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longgone's avatar

Are you good at admitting when you don’t know the answer to a question?

Asked by longgone (17913points) September 30th, 2015

I tutor kids. With them, I can easily admit when I don’t know something.

Soon, however, I will be teaching adults. I’m hoping I’ll be honest with them, too, but I believe that might be more difficult.

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19 Answers

Dutchess_III's avatar

Yes, I can easily admit to not knowing the answer to a question. Then I go look it up. In that way I have amassed the answer to every question there is.

Actually, admitting to the older kids you don’t have the answer, but you’ll sure find out, is a very good thing to do. It’s a good example.

DoNotKnow's avatar

Yes. I’m almost too comfortable for many people. (This inspired my fluther name) I have been told by coworkers that it is sometimes better to just make up an answer. And the phrase, “I don’t know” is one of my wife’s pet peeves. It drives her crazy.

That said, I think there is tremendous power in saying that you don’t know. And I do think it can be contagious. Not that everyone will suddenly start pretending that they don’t know. Rather, they are often more comfortable with extended periods of not knowing when the people around them are not faking that they know.

Dutchess_III's avatar

Shit! Where the hell did my editing time go? I’m sorry. I see you’re referring to adults. But my answer still stands. I taught adults for several years. It was fun to track down the answers together and learn other cool stuff along the way. There is a great sense of shared accomplishment in doing that.

Dutchess_III's avatar

You know, people don’t realize that most of the time others can see right through them when they’re bullshitting.

Pied_Pfeffer's avatar

It is understandable how you feel. I felt the same way when I first started facilitating hotel training courses for adults.

What I found is that admitting that I didn’t have all of the answers was not an issue. Here are some tips that were picked up through facilitator training classes and just basic experience.
* Admit on the front end of the course that I don’t know everything.

* If I don’t have the answer, pose it to the rest of the class. Someone else might. Occasionally, I would do this even if I did know the answer. This keeps the class involved.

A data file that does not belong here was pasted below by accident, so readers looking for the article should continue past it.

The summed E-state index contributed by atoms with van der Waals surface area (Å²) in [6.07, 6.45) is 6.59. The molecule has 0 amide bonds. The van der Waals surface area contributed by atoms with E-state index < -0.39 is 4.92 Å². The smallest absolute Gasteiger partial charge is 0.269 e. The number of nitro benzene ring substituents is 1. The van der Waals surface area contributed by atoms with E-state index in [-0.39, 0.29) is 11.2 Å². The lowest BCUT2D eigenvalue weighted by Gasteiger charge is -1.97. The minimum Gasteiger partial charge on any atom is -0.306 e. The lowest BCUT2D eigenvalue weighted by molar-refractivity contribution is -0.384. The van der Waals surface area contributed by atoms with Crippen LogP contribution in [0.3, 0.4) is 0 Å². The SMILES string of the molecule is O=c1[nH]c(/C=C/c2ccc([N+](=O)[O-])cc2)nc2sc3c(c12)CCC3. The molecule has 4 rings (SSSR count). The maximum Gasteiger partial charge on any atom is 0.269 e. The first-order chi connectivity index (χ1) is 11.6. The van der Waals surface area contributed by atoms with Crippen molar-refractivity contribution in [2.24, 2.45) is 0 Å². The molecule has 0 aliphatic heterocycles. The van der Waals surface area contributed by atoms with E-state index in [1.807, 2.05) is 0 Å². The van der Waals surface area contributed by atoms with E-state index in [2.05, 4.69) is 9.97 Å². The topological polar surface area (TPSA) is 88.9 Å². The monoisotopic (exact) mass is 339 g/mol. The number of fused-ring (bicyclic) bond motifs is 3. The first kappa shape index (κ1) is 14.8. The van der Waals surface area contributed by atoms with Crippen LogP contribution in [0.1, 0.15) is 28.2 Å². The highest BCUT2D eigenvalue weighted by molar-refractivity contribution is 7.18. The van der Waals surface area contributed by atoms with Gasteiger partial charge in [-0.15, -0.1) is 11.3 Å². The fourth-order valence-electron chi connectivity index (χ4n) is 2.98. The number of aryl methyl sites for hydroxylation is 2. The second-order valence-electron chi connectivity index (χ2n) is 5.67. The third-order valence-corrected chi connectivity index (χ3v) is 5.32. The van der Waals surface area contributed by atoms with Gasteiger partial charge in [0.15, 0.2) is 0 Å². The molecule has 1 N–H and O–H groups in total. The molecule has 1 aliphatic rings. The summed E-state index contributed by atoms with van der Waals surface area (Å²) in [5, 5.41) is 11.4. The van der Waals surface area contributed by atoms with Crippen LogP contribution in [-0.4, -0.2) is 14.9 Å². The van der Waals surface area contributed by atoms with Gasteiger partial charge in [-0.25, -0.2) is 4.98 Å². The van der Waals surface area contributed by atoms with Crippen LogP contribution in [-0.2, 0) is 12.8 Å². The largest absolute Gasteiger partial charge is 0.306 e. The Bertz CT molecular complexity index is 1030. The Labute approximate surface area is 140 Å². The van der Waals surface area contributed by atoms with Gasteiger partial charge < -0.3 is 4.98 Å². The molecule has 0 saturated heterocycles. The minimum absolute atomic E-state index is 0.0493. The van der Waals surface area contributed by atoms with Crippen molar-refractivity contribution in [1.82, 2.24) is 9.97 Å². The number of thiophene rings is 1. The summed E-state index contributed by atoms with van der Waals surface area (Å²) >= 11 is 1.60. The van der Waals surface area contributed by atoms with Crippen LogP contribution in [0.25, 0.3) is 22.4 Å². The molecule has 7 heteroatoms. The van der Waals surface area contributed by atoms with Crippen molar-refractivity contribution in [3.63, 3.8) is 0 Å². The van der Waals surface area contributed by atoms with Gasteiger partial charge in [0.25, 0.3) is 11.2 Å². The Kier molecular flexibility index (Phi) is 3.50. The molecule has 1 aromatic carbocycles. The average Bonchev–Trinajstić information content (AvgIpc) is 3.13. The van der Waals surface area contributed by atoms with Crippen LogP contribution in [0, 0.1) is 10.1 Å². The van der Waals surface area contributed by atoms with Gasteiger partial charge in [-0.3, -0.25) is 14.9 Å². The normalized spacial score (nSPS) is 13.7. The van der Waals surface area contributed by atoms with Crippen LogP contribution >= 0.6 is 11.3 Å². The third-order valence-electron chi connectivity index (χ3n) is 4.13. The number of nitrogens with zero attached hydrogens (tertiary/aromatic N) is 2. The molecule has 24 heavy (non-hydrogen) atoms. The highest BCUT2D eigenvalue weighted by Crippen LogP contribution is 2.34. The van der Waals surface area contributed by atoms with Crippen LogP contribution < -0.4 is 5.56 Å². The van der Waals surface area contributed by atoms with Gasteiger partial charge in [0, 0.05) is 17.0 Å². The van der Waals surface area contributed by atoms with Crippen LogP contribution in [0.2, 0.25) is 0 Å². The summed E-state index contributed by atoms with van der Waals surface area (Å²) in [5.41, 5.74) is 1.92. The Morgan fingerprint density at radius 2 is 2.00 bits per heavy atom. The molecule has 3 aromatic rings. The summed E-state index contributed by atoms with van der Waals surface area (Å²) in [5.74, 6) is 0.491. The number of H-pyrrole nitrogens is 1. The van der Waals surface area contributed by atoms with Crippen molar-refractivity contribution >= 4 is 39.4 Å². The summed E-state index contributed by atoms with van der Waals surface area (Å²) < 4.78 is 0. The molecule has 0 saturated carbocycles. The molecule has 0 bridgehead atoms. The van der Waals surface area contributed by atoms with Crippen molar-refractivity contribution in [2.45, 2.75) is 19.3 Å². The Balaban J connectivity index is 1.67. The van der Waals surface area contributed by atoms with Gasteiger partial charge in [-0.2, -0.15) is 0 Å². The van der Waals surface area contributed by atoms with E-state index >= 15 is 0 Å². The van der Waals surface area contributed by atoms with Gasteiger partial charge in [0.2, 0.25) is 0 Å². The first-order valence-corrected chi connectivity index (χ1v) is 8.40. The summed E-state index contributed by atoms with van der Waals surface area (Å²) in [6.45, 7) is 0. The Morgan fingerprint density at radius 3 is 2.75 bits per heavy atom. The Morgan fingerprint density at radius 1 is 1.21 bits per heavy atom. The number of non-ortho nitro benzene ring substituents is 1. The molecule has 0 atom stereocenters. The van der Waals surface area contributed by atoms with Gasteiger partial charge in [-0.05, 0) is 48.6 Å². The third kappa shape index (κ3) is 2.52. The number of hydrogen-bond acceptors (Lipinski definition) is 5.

* If no one knows the answer, make a note of it, either on a blank card or on a flip chart sheet. I would find out the answer when time permitted and follow-up with the class on the question and the answer. This technique also works if the discussion starts to get off-topic. Students appreciate keeping the class on schedule and getting the answer later more than running the class going into overtime.

Coloma's avatar

Yes, my ego is pretty in check most of the time and I can easily say ” I don’t know.” Better than to try and bluff your way through something. Recently I was sharing something I knew for a fact with someone and she is the know it all type and often takes an argumentative stance automatically. It was pretty funny because she accused me of making an assumption and I replied ” you are assuming that I am assuming when I am not”

Shut her right up, I was stunned that she had no reply to that. lol

janbb's avatar

Gee – I don’t know.

ucme's avatar

Yes i’m not.

longgone's avatar

Thanks for the input, and special thanks to @Pied_Pfeffer for the tips. I love all of them, and I think I am much more likely to be honest if I have a plan in advance.

You’re right in that admitting to ignorance is setting a good example and will likely inspire others to follow suit.

I’m going to make a conscious effort to say, “I don’t know” in the days leading up to the course. That should help, too.

Tropical_Willie's avatar

After many years of having Federal audits conducted at the company I worked for, I can say “I don’t know” and the next thing is to find the right person that does know the answer. BS’ing a Federal auditor can get you jail time and fines that you pay not your boss or company. 20 years and $50,000.

OpryLeigh's avatar

Yes. In my job if I’m not honest when I don’t know something and try to blag it, it could make the problem worse. Luckily, if I don’t know the answer to a question I probably know someone who does and I tell my customers so.

We recently worked with a very aggressive dog. A few of us in my work place felt that this case was very extreme and we were out of our depth. Luckily there is a lady nearby who is an expert on this very breed specific problem and so we passed the customer on to her who was very grateful that we didn’t just take her money and try and deal with a case that we didn’t feel confident we cod help with.

OpryLeigh's avatar

Sorry, it wouldn’t let me edit my typo in the last sentence.

janbb's avatar

@OpryLeigh Something fishy there!

Dutchess_III's avatar

Yeah. I keep getting the editing window slammed on my fingers too.

Coloma's avatar

It’s a tiny window and it slams shut quickly.

kritiper's avatar

I am exceptionally good at admitting that I don’t know. It comes with the territory!~

OpryLeigh's avatar

@janbb It took me a while to get that!!!

Dutchess_III's avatar

Ha ha! Had to go back and find it, but now I get the joke.

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